Like many other sectors, the US car industry saw a sharp downturn in business when lock-down orders and business closures were at their peak in late March and April. Combined sales in April 2020 for the Big 3 US carmakers - GM, Ford and Fiat-Chrysler - were down 63% compared to the previous year according to GoodCarBadCar.net.
A recent article on Wall Street Journal by Peter Grant took an insightful look at how truck stops in the US have been boosted this year, in part due to the increase in demand for e-commerce and delivery. TravelCenters of America (NASDAQ: TA), the largest publicly listed operator of truck stops in the US, saw its share price increase 50% following its quarterly earning announcement in early August.
As we near the last stretch of the US summer season, we looked again at foot traffic data for US airports as one measure of the impact being felt by the travel industry. In our blog post on June 19th, we noted that traffic at US international hubs was severely depressed, with some regional hubs seeing a little more activity.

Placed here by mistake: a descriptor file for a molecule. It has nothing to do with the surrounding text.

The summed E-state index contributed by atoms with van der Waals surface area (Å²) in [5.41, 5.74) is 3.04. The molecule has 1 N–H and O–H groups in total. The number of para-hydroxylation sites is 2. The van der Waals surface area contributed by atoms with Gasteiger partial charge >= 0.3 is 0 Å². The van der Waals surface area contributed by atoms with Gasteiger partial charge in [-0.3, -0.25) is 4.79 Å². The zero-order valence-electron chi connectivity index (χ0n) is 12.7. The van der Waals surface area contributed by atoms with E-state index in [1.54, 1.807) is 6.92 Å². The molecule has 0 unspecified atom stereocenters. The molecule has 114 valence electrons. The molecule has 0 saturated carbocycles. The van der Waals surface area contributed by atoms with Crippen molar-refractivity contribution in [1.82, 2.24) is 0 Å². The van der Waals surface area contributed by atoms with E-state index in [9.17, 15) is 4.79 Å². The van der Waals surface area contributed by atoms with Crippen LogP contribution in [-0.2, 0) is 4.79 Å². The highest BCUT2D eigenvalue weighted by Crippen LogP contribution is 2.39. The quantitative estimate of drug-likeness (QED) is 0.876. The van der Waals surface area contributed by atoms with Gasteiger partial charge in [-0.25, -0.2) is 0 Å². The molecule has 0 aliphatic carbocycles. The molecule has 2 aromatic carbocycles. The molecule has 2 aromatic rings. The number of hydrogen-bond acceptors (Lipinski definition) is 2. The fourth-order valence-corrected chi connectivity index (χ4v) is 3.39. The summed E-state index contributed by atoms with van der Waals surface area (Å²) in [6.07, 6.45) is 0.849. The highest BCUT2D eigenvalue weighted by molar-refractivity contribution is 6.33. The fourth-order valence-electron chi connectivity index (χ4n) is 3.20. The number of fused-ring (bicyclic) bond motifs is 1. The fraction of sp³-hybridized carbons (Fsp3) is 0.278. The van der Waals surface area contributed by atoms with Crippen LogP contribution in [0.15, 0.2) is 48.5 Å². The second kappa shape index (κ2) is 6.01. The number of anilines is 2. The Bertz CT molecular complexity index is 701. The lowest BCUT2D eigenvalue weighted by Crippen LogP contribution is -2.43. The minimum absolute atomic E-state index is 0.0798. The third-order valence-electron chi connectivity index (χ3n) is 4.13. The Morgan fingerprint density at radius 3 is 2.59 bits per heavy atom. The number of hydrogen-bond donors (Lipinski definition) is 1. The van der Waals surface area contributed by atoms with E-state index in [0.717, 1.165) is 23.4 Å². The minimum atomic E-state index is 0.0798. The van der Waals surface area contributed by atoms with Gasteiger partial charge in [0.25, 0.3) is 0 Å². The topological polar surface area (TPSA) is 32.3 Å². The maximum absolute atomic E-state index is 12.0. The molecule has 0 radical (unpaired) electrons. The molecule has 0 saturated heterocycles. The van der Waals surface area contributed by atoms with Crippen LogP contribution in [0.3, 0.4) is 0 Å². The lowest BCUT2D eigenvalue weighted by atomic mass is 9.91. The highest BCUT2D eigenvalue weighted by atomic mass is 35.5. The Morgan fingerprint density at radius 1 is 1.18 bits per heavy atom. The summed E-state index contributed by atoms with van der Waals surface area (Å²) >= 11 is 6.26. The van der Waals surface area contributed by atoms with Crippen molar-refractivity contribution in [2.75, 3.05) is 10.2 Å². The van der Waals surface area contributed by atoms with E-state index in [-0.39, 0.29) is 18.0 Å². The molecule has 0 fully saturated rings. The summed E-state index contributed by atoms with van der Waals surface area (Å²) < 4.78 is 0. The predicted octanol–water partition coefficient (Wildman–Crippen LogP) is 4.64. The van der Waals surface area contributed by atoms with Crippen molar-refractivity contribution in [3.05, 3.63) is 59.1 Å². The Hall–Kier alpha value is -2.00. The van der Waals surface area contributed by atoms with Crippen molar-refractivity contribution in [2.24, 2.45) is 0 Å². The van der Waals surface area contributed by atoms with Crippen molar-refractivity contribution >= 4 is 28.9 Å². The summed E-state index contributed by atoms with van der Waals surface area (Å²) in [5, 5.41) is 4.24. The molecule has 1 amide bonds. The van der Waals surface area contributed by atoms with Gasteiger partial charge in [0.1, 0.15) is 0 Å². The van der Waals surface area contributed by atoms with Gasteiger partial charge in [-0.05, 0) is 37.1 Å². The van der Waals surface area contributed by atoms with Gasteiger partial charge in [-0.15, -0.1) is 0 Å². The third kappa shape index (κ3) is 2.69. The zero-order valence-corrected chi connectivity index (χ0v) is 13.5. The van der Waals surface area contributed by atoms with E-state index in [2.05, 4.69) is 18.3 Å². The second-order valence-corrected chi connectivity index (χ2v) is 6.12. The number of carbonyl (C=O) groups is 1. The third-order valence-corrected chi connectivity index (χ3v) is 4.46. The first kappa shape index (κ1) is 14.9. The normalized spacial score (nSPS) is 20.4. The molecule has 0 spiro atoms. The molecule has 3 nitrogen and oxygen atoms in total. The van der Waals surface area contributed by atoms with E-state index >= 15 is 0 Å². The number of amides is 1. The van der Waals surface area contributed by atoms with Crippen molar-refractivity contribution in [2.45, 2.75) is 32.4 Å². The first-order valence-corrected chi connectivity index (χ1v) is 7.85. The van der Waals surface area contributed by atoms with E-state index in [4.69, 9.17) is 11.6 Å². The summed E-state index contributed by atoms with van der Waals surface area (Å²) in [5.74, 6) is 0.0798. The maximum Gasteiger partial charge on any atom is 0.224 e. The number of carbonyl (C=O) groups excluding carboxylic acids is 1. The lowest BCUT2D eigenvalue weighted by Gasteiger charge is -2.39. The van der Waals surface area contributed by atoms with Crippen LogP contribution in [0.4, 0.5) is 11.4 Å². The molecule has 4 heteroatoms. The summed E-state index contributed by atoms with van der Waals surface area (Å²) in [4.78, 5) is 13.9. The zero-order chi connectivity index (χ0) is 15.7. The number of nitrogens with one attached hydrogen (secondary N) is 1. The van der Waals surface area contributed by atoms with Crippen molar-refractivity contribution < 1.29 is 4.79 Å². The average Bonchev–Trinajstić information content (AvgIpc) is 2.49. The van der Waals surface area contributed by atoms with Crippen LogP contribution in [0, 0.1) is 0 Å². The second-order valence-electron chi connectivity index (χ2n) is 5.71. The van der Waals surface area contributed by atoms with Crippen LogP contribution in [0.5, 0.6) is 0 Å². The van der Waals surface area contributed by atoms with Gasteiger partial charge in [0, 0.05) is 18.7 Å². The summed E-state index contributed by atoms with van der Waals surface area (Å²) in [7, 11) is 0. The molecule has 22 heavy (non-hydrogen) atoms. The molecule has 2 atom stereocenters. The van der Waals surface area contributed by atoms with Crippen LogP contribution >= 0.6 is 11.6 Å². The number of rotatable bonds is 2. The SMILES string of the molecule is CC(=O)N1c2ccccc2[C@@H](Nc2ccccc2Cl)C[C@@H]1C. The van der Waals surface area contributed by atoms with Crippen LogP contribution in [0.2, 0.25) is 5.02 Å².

From the second week of February all four of the chains we analyzed saw a steep and prolonged fall in stock price through to the first week of April, when they began to rebound. Extended Stay America in particular has experienced a healthy share price recovery, with its stock back to only 10% below where it was in February, which is worse than S&P’s 0.9% gain but better than its competitors; Marriott’s share price is still 40% lower than it was pre-COVID and Hilton’s hovering around -30%.
The US faces a deep coronavirus crisis as new cases are surging to record highs in many states. Texas was one of the first states to reopen in May with restaurants, retail stores, malls and even theaters to allow to reopen at limited capacity. Looking at the mid-May data, the foot traffic in Texas at Advan’s consumer discretionary index was down about 35% compared to the pre-COVID era and kept increasing through mid-June, adding a 15% increase to -20%.
The RV market in the US looks like it may have found a new client base during the pandemic. As reported by the New York Times, companies like Cruise America, the largest RV rental company in the US, typically count on overseas visitors for about 40% of their bookings.